Tag Archives: BBC History

Links for a deep dive into BBC radio history

Many thanks to SWLing Post contributor, Kris Partridge, who writes:

Last night I sent the link to the SWLing Droitwch item to a former colleague. He replied this morning, reply below, and includes a couple of useful links. I’m very sure the SWLing Post knows about MB21.

Thinking that maybe the item on Crowbourgh will be of interest to SWLing readers. It contains the ‘magic’ word “Aspidistra” ! Lot of SW history there.

[From my former colleague:]

You’re probably aware of the “Tricks of the Trade” articles that Dave Porter has also published. http://bbceng.info/Technical%20Reviews/tott/tott.htm

Dave was also able to provide some useful contacts for my mb21 colleague Martin Watkins who was compiling a page about the history of Crowborough. http://tx.mb21.co.uk/gallery/gallerypage.php?txid=2495

Thank you so much for the link to Dave Porter’s “Tricks of the Trade” and MB21! What a wonderful deep dive into radio history!

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From the BBC Archives: The first 21 years of the World Service


Many thanks to SWLing Post contributor, Andrea Borgnino, who shares a link to the excellent archived radio documentary, The first 21 years of the World Service, via the BBC World Service‘s online audio archives.

The recording/broadcast dates from December, 18 1953. Here’s the description of the recording:

The first 21 years of the World Service: how it began in 1938, its important role in WW2 and its aftermath, including historic moments as they were first broadcast by Churchill, de Gaulle, Eisenhower.

Click here to listen to the documentary via the BBC World Service.

VOG Interval Signal

I learned an interesting fact in this documentary: I had no idea that the BBC used the Greek radio interval signal for their Greek language service while Greece was occupied in WWII. After liberation, the BBC Director General “solemnly” handed the famous interval signal–“the sound of shepherds’ pipes mingling with the bells of their flocks”–back to Greece. Amazing.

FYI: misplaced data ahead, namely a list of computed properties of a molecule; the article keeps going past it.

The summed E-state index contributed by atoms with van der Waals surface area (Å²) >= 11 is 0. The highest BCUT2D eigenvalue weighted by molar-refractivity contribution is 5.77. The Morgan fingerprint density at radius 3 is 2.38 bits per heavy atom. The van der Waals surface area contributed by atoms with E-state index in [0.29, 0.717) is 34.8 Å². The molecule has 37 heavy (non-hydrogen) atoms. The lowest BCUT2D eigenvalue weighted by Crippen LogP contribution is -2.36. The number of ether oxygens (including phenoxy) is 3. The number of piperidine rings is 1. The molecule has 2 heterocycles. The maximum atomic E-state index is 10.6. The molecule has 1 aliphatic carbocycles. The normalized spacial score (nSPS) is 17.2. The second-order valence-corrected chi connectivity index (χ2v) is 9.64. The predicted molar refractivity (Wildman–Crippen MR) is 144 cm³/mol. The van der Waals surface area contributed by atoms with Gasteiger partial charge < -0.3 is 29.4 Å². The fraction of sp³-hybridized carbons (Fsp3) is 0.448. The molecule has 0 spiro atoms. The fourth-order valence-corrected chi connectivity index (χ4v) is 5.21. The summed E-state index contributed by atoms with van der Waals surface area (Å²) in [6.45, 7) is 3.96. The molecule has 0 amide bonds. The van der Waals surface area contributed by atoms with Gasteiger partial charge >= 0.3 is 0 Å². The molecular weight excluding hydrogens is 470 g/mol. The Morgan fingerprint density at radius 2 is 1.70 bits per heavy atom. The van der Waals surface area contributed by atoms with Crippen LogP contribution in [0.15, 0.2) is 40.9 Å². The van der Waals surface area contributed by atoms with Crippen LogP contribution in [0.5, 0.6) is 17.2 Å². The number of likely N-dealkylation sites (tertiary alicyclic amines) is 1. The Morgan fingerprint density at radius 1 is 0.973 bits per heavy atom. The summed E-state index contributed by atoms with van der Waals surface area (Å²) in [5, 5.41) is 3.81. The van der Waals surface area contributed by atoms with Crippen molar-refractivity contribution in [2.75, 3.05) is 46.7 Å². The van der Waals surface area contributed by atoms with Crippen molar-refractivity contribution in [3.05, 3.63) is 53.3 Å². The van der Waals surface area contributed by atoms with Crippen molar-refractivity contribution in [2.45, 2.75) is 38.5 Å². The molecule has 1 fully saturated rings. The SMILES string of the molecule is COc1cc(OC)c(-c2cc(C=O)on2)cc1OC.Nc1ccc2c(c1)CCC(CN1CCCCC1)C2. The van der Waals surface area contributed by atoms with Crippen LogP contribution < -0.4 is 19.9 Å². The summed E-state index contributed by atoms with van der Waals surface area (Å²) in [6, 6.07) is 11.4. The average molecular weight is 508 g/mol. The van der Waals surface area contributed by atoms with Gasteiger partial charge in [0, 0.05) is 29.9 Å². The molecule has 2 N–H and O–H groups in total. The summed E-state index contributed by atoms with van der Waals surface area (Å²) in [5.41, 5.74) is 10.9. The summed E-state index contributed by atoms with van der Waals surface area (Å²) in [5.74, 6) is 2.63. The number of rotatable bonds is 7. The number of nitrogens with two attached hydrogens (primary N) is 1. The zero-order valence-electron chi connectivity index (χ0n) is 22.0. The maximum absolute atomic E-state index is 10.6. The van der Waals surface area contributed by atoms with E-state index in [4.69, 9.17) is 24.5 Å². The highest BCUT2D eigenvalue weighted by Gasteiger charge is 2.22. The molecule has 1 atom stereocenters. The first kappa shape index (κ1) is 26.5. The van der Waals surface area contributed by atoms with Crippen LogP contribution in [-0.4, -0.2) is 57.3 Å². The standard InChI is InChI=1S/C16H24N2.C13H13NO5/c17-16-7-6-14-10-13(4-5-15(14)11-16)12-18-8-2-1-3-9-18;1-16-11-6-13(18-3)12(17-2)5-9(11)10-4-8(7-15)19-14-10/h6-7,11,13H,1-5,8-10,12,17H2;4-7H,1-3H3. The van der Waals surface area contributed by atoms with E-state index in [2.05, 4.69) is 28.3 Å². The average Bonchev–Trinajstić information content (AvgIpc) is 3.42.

The Greek radio interval signal is one of my all-time favorites. Indeed, my mobile phone’s ringtone is the VOG interval signal:

If you would like to add this ringtone to your mobile phone, check out this post from 2013.

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BBC celebrates 90 years of radio with a global simulcast, you can contribute

(Source: BBC)

The BBC today announced plans for an unprecedented global simulcast across its radio networks – including every UK station (local, network and national) and many World Service outlets – curated by Damon Albarn to mark 90 years of radio.

The simultaneous broadcast, called Radio Reunited, will take place on November 14 at 17:33 GMT – 90 years since the first broadcast from the British Broadcasting Company in 1922 – to a potential global audience of 120 million people across every inhabited continent.

The three-minute transmission will be based on recorded messages from listeners around the world on the theme of the future. Each of an estimated 60 BBC radio stations will choose one message and many of them will then be mixed together and set to a musical score specially composed by the Blur frontman.

It will form the centrepiece of the on-air celebrations to mark 90 years of BBC Radio, which will also feature a wide range of special programming across BBC stations, full details of which will be announced nearer the time.

[…]Damon Albarn said: “I love the idea of stations across Britain and the World Service coming together, with all of our different lives and circumstances, even if it’s only for a few minutes. It’s a powerful idea.”

Radio Reunited is one of the key broadcasts to mark the anniversary. Two of the other major programming projects launched today to celebrate 90 years of BBC radio are:

– The Listeners’ Archive – on October 11 the BBC begins a major initiative to recover the lost gems of the broadcasting archive by calling an ‘amnesty’ on recorded media.  Listeners are asked to scour their lofts, garages and cupboards for tapes, cassettes and other recordings of BBC radio programmes from 1936 to 2000, and hand them in at BBC Centres around the UK on ‘Amnesty Day’. BBC Radio 2, BBC Radio 4, BBC Radio 5live, BBC Local Radio in England and the BBC Nations are all involved. Central to the project will be a series of shows on Radio 2 and 6 Music around the 90th anniversary, where clips of the recovered content – and possibly whole programmes – will be played, and introduced by the person who originally recorded them. [Continue reading…]

The BBC has full details of how you can participate.  I would hope that there are some readers of the SWLing Post who may have recordings to share for The Listener’s Archive. I believe I have some old recordings of the BBC WS on New Year’s Eve 1999–if I can only find them!

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